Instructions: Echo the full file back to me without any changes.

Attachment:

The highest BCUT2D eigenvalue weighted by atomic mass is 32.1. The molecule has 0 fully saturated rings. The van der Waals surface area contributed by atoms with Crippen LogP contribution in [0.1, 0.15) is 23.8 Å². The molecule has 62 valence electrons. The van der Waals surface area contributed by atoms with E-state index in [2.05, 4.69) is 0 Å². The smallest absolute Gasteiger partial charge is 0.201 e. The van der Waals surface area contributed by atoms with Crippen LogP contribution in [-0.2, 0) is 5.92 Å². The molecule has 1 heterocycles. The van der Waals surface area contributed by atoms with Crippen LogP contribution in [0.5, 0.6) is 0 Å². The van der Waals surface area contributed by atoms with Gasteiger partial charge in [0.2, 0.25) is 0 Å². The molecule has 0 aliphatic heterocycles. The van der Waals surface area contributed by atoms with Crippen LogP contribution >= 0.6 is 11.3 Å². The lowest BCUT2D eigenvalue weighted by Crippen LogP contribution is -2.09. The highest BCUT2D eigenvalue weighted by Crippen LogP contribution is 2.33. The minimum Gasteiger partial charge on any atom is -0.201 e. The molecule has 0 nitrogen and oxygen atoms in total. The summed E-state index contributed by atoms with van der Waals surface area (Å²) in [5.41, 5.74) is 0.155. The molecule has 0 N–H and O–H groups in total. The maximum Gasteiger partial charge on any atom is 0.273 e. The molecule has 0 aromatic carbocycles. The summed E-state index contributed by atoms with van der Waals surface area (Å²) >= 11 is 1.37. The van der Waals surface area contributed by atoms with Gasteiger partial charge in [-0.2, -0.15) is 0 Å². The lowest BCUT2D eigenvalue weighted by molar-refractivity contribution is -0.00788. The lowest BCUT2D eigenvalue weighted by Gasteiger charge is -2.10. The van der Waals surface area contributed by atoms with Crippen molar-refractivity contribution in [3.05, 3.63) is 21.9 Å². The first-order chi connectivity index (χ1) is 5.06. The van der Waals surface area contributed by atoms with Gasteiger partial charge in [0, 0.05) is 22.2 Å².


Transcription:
The highest BCUT2D eigenvalue weighted by atomic mass is 32.1. The molecule has 0 fully saturated rings. The van der Waals surface area contributed by atoms with Crippen LogP contribution in [0.1, 0.15) is 23.8 Å². The molecule has 62 valence electrons. The van der Waals surface area contributed by atoms with E-state index in [2.05, 4.69) is 0 Å². The smallest absolute Gasteiger partial charge is 0.201 e. The van der Waals surface area contributed by atoms with Crippen LogP contribution in [-0.2, 0) is 5.92 Å². The molecule has 1 heterocycles. The van der Waals surface area contributed by atoms with Crippen LogP contribution in [0.5, 0.6) is 0 Å². The van der Waals surface area contributed by atoms with Gasteiger partial charge in [0.2, 0.25) is 0 Å². The molecule has 0 aliphatic heterocycles. The van der Waals surface area contributed by atoms with Crippen LogP contribution >= 0.6 is 11.3 Å². The lowest BCUT2D eigenvalue weighted by Crippen LogP contribution is -2.09. The highest BCUT2D eigenvalue weighted by Crippen LogP contribution is 2.33. The minimum Gasteiger partial charge on any atom is -0.201 e. The molecule has 0 nitrogen and oxygen atoms in total. The summed E-state index contributed by atoms with van der Waals surface area (Å²) in [5.41, 5.74) is 0.155. The molecule has 0 N–H and O–H groups in total. The maximum Gasteiger partial charge on any atom is 0.273 e. The molecule has 0 aromatic carbocycles. The summed E-state index contributed by atoms with van der Waals surface area (Å²) >= 11 is 1.37. The van der Waals surface area contributed by atoms with Gasteiger partial charge in [-0.2, -0.15) is 0 Å². The lowest BCUT2D eigenvalue weighted by molar-refractivity contribution is -0.00788. The lowest BCUT2D eigenvalue weighted by Gasteiger charge is -2.10. The van der Waals surface area contributed by atoms with Crippen molar-refractivity contribution in [3.05, 3.63) is 21.9 Å². The first-order chi connectivity index (χ1) is 5.06. The van der Waals surface area contributed by atoms with Gasteiger partial charge in [0, 0.05) is 22.2 Å².